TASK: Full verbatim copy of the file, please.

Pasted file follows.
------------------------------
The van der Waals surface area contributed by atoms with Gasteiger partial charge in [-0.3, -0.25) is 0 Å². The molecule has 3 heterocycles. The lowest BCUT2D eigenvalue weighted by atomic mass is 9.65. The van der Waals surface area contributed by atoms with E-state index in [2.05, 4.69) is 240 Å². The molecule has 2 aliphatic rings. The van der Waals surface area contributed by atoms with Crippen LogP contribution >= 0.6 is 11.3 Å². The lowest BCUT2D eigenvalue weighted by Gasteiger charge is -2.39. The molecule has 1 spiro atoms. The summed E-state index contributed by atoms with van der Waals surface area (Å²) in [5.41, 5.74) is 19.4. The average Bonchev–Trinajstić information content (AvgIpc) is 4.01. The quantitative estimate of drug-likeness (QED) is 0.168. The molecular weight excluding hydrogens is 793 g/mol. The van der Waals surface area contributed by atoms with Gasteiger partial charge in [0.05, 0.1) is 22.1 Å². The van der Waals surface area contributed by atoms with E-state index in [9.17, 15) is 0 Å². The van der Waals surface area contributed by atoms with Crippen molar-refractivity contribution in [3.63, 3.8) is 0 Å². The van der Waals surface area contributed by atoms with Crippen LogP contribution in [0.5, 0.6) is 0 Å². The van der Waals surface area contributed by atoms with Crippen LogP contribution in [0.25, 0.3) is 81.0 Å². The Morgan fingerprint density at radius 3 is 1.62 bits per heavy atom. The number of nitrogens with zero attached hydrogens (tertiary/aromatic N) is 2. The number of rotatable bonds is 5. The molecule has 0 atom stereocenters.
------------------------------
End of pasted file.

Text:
The van der Waals surface area contributed by atoms with Gasteiger partial charge in [-0.3, -0.25) is 0 Å². The molecule has 3 heterocycles. The lowest BCUT2D eigenvalue weighted by atomic mass is 9.65. The van der Waals surface area contributed by atoms with E-state index in [2.05, 4.69) is 240 Å². The molecule has 2 aliphatic rings. The van der Waals surface area contributed by atoms with Crippen LogP contribution >= 0.6 is 11.3 Å². The lowest BCUT2D eigenvalue weighted by Gasteiger charge is -2.39. The molecule has 1 spiro atoms. The summed E-state index contributed by atoms with van der Waals surface area (Å²) in [5.41, 5.74) is 19.4. The average Bonchev–Trinajstić information content (AvgIpc) is 4.01. The quantitative estimate of drug-likeness (QED) is 0.168. The molecular weight excluding hydrogens is 793 g/mol. The van der Waals surface area contributed by atoms with Gasteiger partial charge in [0.05, 0.1) is 22.1 Å². The van der Waals surface area contributed by atoms with E-state index in [9.17, 15) is 0 Å². The van der Waals surface area contributed by atoms with Crippen molar-refractivity contribution in [3.63, 3.8) is 0 Å². The van der Waals surface area contributed by atoms with Crippen LogP contribution in [0.5, 0.6) is 0 Å². The van der Waals surface area contributed by atoms with Crippen LogP contribution in [0.25, 0.3) is 81.0 Å². The Morgan fingerprint density at radius 3 is 1.62 bits per heavy atom. The number of nitrogens with zero attached hydrogens (tertiary/aromatic N) is 2. The number of rotatable bonds is 5. The molecule has 0 atom stereocenters.